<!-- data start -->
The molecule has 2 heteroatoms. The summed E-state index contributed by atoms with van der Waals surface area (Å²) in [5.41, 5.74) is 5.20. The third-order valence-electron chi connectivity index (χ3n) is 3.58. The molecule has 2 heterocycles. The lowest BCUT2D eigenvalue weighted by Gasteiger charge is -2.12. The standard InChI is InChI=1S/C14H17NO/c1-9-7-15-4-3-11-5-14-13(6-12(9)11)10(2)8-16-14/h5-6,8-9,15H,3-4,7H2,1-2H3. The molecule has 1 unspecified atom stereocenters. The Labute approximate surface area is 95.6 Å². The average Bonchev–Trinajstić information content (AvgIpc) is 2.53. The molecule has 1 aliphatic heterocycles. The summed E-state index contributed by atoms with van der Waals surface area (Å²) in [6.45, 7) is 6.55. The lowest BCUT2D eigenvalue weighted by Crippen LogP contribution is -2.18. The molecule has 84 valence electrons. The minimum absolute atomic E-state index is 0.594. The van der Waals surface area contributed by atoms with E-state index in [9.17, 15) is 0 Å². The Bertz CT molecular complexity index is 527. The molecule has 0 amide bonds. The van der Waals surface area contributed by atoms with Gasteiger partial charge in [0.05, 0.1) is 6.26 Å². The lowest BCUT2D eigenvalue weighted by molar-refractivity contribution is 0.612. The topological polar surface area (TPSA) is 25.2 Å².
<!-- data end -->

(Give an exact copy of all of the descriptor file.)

The molecule has 2 heteroatoms. The summed E-state index contributed by atoms with van der Waals surface area (Å²) in [5.41, 5.74) is 5.20. The third-order valence-electron chi connectivity index (χ3n) is 3.58. The molecule has 2 heterocycles. The lowest BCUT2D eigenvalue weighted by Gasteiger charge is -2.12. The standard InChI is InChI=1S/C14H17NO/c1-9-7-15-4-3-11-5-14-13(6-12(9)11)10(2)8-16-14/h5-6,8-9,15H,3-4,7H2,1-2H3. The molecule has 1 unspecified atom stereocenters. The Labute approximate surface area is 95.6 Å². The average Bonchev–Trinajstić information content (AvgIpc) is 2.53. The molecule has 1 aliphatic heterocycles. The summed E-state index contributed by atoms with van der Waals surface area (Å²) in [6.45, 7) is 6.55. The lowest BCUT2D eigenvalue weighted by Crippen LogP contribution is -2.18. The molecule has 84 valence electrons. The minimum absolute atomic E-state index is 0.594. The van der Waals surface area contributed by atoms with E-state index in [9.17, 15) is 0 Å². The Bertz CT molecular complexity index is 527. The molecule has 0 amide bonds. The van der Waals surface area contributed by atoms with Gasteiger partial charge in [0.05, 0.1) is 6.26 Å². The lowest BCUT2D eigenvalue weighted by molar-refractivity contribution is 0.612. The topological polar surface area (TPSA) is 25.2 Å².